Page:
I love film and I have great hope for its future as a medium. I feel that for it to truly reach its potential film makers must be willing to take inspiration from other successful media, such as computer games. In this post I will examine the difference between film and games in terms of their emotional and intellectual impact on the user using my personal experiences as a guide.
Being moved to move
Playing games can produce very intense emotions such as joy, anger, fear, frustration, general excitement and a sense of wonder. After finally completing an extremely difficult level after many tries I often punch the air and want to scream "YES!". When my friend and I survived the hospital rooftop standoff in Left 4 Dead after about 30 attempts, we jumped to our feet whooping and gave each other a high five. A few times after a particularly frustrating streak of deaths in Counter-strike I threw my mouse at the wall in anger. The fact that these emotions manifested themselves in such a physical manner shows how intense they were. I could not contain them. They consumed me.
When films create emotions they are less intense. I have never jumped out of my seat to punch the air when the hero of the movie saves the day. None of the other emotions from films create any physical movement in me except for laughter sometimes. This is due to the lack of interactivity in film and therefore a lower level of engagement. There is no bad outcome that is avoidable by the user. There is no "FILM OVER" screen and so watching them can be a very pedestrian affair.
When I play most games I am usually thinking "What should I do next?". Strategies are created on the fly for dealing with my current problems and guarding against future problems. Even the most simple of action oriented games usually require the player to come up with some strategy to reach the end of the game or achieve a higher score. Many small browser games will quickly have me weighing up the pros and cons of spending my money on an item right now or saving it for a better value but more expensive item later. Some titles will have me obsessed with learning labrynthian dungeon layouts and solving puzzles, often coming up with solutions at unexpected times like when lying in bed at night. A few will even get me making notes in order to spot connections or solve logic puzzles.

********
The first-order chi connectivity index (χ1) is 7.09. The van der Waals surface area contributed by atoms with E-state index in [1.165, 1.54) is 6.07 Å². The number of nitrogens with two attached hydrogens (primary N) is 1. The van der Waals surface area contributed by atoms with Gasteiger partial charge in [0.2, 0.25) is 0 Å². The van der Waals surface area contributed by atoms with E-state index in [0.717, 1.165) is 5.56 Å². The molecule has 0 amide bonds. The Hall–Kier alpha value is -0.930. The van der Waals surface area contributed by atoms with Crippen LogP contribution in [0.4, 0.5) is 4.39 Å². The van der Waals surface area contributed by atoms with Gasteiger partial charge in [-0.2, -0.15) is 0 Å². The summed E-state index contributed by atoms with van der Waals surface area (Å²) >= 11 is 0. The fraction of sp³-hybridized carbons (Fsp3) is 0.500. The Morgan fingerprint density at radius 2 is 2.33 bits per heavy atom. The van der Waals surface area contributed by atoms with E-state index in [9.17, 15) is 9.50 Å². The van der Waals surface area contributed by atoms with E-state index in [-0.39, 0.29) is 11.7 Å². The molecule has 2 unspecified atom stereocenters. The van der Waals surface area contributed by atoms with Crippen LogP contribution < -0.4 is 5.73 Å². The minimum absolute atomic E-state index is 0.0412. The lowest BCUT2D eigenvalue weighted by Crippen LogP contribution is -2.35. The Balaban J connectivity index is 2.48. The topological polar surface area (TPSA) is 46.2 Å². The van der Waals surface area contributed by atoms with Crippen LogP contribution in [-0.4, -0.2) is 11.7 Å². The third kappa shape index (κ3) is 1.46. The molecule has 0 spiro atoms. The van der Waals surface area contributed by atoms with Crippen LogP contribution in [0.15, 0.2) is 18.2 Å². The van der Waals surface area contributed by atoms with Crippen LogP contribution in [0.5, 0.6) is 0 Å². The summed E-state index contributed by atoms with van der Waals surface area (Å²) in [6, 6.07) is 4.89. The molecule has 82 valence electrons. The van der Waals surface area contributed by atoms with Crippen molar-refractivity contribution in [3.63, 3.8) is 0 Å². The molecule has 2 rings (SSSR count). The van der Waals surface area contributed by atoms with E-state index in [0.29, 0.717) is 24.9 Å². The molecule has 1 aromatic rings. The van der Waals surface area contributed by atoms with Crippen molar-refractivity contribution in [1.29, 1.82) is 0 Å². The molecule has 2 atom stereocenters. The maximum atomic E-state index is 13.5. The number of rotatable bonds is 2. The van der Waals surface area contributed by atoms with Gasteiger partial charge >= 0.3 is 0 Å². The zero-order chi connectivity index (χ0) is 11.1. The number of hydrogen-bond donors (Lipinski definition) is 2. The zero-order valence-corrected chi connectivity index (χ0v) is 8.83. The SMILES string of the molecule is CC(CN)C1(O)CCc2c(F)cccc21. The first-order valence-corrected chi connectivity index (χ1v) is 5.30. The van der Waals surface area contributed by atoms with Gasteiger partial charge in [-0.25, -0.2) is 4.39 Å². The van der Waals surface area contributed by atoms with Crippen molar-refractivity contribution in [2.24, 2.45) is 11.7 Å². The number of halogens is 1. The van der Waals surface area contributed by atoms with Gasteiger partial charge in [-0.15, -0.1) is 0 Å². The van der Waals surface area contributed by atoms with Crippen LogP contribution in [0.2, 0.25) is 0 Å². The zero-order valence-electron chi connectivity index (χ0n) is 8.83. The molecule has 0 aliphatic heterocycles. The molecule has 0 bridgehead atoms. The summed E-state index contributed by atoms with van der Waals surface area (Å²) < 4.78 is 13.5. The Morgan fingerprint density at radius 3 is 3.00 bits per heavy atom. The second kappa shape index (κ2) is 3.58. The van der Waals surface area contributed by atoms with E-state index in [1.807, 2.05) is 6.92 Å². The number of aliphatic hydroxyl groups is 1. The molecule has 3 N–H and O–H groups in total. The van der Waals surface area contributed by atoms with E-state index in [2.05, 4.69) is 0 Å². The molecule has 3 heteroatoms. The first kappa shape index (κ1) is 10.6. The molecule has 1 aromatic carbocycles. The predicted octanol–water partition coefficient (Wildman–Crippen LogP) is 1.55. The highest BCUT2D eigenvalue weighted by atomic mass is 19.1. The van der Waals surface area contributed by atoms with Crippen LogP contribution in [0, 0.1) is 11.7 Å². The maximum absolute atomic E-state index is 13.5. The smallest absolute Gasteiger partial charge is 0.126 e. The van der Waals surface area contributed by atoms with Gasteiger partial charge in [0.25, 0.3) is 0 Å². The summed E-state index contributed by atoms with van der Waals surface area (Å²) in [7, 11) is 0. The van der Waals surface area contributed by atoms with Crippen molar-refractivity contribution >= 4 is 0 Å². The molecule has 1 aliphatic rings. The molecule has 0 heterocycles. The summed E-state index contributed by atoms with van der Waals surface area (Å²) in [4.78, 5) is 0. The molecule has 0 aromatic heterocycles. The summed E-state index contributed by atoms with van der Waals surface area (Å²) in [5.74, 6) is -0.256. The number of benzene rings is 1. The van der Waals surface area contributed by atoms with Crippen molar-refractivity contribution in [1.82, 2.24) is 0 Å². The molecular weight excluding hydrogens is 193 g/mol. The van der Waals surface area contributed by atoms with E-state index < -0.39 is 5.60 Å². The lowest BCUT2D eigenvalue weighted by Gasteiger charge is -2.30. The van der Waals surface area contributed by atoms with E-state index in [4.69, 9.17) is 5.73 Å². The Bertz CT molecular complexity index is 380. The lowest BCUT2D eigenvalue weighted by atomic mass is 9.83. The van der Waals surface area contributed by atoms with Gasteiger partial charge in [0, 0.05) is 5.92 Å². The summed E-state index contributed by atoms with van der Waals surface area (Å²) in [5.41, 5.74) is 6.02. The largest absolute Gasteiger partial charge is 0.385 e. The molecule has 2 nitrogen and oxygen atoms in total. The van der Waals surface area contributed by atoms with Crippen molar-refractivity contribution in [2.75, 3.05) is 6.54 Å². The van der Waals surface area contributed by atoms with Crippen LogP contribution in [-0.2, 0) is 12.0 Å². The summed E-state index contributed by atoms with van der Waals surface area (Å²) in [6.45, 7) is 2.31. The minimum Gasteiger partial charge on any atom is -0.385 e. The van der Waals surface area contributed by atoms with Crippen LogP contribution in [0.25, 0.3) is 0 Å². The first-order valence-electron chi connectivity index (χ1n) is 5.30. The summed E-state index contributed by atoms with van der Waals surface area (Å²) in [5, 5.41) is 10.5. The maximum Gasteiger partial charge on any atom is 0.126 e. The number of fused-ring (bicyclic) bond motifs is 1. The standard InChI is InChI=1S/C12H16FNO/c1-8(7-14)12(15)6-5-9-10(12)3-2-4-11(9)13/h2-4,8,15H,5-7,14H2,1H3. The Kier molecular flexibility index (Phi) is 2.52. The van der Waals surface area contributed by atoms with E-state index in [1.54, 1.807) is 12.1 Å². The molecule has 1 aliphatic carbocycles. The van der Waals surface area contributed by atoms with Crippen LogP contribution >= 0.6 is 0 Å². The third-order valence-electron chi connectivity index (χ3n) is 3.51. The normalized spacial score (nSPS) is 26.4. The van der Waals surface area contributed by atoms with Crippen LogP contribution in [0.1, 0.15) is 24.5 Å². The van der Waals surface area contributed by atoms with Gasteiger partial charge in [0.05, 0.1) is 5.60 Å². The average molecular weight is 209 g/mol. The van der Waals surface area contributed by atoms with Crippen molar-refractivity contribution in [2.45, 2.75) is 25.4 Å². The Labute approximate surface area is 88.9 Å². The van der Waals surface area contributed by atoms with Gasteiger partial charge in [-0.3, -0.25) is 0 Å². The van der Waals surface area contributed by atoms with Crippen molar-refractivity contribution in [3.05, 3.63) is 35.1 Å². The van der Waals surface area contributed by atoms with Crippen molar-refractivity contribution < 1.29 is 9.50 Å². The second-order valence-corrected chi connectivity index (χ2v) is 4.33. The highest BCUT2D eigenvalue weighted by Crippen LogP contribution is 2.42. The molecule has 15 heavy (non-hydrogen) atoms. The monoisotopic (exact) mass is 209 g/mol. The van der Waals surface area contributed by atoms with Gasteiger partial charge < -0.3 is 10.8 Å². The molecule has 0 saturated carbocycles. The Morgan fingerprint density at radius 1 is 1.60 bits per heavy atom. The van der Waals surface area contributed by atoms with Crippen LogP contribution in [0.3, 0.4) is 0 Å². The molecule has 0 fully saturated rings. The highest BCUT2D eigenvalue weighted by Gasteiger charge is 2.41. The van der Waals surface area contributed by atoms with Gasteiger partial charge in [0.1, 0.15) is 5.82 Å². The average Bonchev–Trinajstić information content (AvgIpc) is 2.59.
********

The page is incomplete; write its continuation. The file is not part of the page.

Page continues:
Films on the other hand can usually be taken without much thought. Most involve passively observing events and having your conciousness painfully guided to a story's conclusion. Some will have you trying to work out what will happen next, though you can be betrayed by an outcome that makes no sense. A few will have you working out what just happened but the vast majority will just explain it to you at the end so you needn't expend any mental effort. A film must try to cater to all of its viewers and it since it has no input the film makers cannot be sure that everyone understood the last scene. Therefore they must make it simple.
Where do we go from here? You decide.
As we have seen, the disadvantages of film compared to games usually stem from a lack of interactivity. Therefore, to progress the medium film makers should start to introduce interactive elements to films. The viewer should get to choose which way the story forks, or choose which of two scenes they get to see to fit together the mystery. Perhaps they could mash buttons during a chase scene so that they have an active role in the outcome.
I believe that such innovations will be the future of cinema and allow viewers to engage in films like never before, becoming so excited at the happy ending that they will jump out of their seat and cheer and so upset at the alternate sad ending they will hold their heads and weep.